For Immediate Release, December 20, 2012
Cathy Junia, Interfaith Worker Justice
773-710-9837 / email@example.com
National – People of faith across the country are planning prayer vigils outside Walmart stores on Saturday, Dec. 22, to remember the 112 Bangladeshi workers who died in a tragic factory fire last month, and call on Walmart to take responsibility for allowing dangerous working conditions within its supply chain.
The victims of the tragic fire at Tazreen Fashions in Bangladesh produced Faded Glory brand of clothing for Walmart.
“Mother Jones says, ‘Pray for the dead, and fight like hell for the living.’ We will pray for those who lost their lives, and challenge those in leadership to do more to raise standards for all workers – here and abroad,” said Interfaith Worker Justice Executive Director Kim Bobo. “Our faith calls us to pray and challenge injustice.”
In a letter to be delivered to store managers on Dec. 22, people of faith are asking Walmart to support a full and transparent investigation of the tragedy and take meaningful steps towards preventing future tragedies.
Faith communities are also asking the retail giant to provide emergency relief including coverage of medical costs; full and fair compensation covering loss of future earnings as well as damages for the injured and families of the dead; and ensure wages continue to be paid for all workers and that all workers are offered priority hiring at equivalent or higher salary levels.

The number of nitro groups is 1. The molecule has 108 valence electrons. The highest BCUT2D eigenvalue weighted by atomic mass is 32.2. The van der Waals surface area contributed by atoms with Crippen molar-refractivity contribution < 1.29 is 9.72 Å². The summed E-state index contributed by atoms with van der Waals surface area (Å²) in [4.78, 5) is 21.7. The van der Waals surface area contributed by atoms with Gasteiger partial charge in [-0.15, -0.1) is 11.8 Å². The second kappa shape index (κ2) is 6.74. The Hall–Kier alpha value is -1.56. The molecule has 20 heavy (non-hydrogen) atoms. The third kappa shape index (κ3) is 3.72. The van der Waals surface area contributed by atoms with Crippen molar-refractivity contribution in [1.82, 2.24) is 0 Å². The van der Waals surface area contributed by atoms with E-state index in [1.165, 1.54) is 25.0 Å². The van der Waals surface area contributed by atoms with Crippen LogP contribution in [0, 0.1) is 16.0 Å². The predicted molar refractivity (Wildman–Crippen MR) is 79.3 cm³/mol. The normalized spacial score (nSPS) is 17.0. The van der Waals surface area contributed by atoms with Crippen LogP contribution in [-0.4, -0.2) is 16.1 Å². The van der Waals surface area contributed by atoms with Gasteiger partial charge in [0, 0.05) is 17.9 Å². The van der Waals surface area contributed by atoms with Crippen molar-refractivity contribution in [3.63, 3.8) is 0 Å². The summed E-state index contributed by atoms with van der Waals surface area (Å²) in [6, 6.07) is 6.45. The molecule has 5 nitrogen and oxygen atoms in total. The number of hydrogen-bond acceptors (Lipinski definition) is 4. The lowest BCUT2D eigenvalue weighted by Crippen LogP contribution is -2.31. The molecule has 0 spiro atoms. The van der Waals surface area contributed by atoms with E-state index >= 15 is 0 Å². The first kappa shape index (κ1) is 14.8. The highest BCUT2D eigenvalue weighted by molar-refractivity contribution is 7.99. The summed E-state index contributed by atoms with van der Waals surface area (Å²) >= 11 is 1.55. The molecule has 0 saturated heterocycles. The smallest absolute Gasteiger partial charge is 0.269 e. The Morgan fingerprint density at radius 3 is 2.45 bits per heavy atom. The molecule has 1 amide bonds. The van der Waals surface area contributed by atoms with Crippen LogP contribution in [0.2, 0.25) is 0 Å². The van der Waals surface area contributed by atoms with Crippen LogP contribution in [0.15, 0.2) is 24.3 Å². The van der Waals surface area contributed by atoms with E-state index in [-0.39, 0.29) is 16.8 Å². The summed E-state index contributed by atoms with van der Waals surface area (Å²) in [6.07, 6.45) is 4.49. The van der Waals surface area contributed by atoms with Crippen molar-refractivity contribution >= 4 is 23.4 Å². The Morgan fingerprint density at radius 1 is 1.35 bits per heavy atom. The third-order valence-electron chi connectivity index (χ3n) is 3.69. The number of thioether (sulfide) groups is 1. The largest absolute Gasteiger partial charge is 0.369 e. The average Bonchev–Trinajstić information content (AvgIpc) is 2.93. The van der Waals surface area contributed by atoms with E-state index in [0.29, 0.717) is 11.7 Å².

A list of prayer vigils are can be found at http://bit.ly/walmartvigil1212 or at http://bit.ly/CANWMPrayer
Last month, clergy and faith communities led prayer vigils at more than a hundred Walmart stores across the country to support the Black Friday actions and work stoppages led by Walmart store and warehouse workers.
For information about any of the actions happening on Saturday, Dec. 22 or to schedule an interview, contact Cathy Junia firstname.lastname@example.org or 773-710-9837.
Interfaith Worker Justice has been organizing, educating and advocating at the intersection of work and faith since 1996. There are 70 affiliated organizations in the IWJ network, including a variety of interfaith groups and more than two dozen worker centers. More groups form every year.